M.E. is a complex illness and each person experiences the condition differently.
People with M.E. do not necessarily look ill – it’s referred to as an “invisible illness” for a reason – and the severity of symptoms varies from person to person and on a weekly, daily or sometimes even hourly basis.
Severe and persistent fatigue or exhaustion most, or all of the time, is one of the main symptoms of M.E. This feels very different from ordinary tiredness. Simple physical or mental activities, or combinations of activities, can leave people with M.E. feeling utterly debilitated. They can also experience an increase in other symptoms.
The impact of this may be felt straight away but it can typically take a day or two to kick in and is not significantly improved by resting. This is a key feature of the way M.E. affects people and is known as post-exertional malaise (sometimes called 'payback’).
So it’s really important to remember that if your employee appears better (or worse) at a given moment this does not necessarily indicate a change in their overall condition.
Because everyone with M.E. experiences different symptoms, it’s best to speak to your employee about how you can best support them as an individual. They are their own expert, and shared-decision making is the most effective way to help them move forward.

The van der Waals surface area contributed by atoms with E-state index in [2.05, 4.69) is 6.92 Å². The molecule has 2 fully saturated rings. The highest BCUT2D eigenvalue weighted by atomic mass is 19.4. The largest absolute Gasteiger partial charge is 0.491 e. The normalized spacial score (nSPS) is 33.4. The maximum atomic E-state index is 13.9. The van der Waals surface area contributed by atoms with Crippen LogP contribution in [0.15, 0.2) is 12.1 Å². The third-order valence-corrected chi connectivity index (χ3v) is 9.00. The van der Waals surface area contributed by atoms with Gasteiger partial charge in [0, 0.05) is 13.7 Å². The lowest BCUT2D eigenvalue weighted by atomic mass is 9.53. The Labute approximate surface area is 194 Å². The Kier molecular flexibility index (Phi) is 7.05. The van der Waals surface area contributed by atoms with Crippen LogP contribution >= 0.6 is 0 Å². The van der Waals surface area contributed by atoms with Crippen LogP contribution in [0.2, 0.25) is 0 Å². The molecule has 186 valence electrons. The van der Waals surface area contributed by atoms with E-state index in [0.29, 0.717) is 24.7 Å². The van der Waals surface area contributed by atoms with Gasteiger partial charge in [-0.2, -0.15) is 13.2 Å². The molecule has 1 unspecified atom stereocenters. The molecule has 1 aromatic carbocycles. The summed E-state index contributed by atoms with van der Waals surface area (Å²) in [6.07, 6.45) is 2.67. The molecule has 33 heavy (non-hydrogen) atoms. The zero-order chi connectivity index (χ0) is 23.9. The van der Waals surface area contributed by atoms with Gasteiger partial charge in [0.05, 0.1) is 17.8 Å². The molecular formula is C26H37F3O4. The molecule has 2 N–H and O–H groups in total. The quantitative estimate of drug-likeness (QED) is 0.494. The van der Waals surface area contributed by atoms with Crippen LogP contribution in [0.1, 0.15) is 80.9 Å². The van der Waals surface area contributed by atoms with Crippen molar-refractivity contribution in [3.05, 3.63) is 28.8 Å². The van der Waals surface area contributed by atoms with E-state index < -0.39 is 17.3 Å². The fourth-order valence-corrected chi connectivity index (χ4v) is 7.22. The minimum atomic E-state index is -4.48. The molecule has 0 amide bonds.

When an employee is genuinely experiencing difficulties in carrying out their job because of their symptoms or frequent bouts of sick leave, this as a capability issue – not a disciplinary matter or poor conduct.
An employer who fails to follow fair and proper procedures, and subsequently dismisses an employee, may be liable to legal action.
People with M.E. often feel under pressure to continue working when they first become ill or when their symptoms worsen. Unfortunately, trying to ‘push on’ through this illness can be counter-productive and damaging, potentially causing longer absences and slowing recovery.
If you take a flexible supportive approach, make reasonable adjustments and support an M.E.-appropriate phased return to work, it is far more likely that your employee will be able to continue working.
SEE M.E. (Support, Empower and Employ people with M.E.) is an exciting pilot project designed to provide an innovative, integrated health and employment service for people with M.E./CFS living in Bristol, North Somerset, Gloucestershire and South Gloucestershire.
Through delivery of SEE M.E., running from April 2015 to June 2016, we aim to demonstrate good practices in integrated support, and develop a compelling case for positive changes on a wider scale so that people with M.E. get the right employment support at the time they need it most.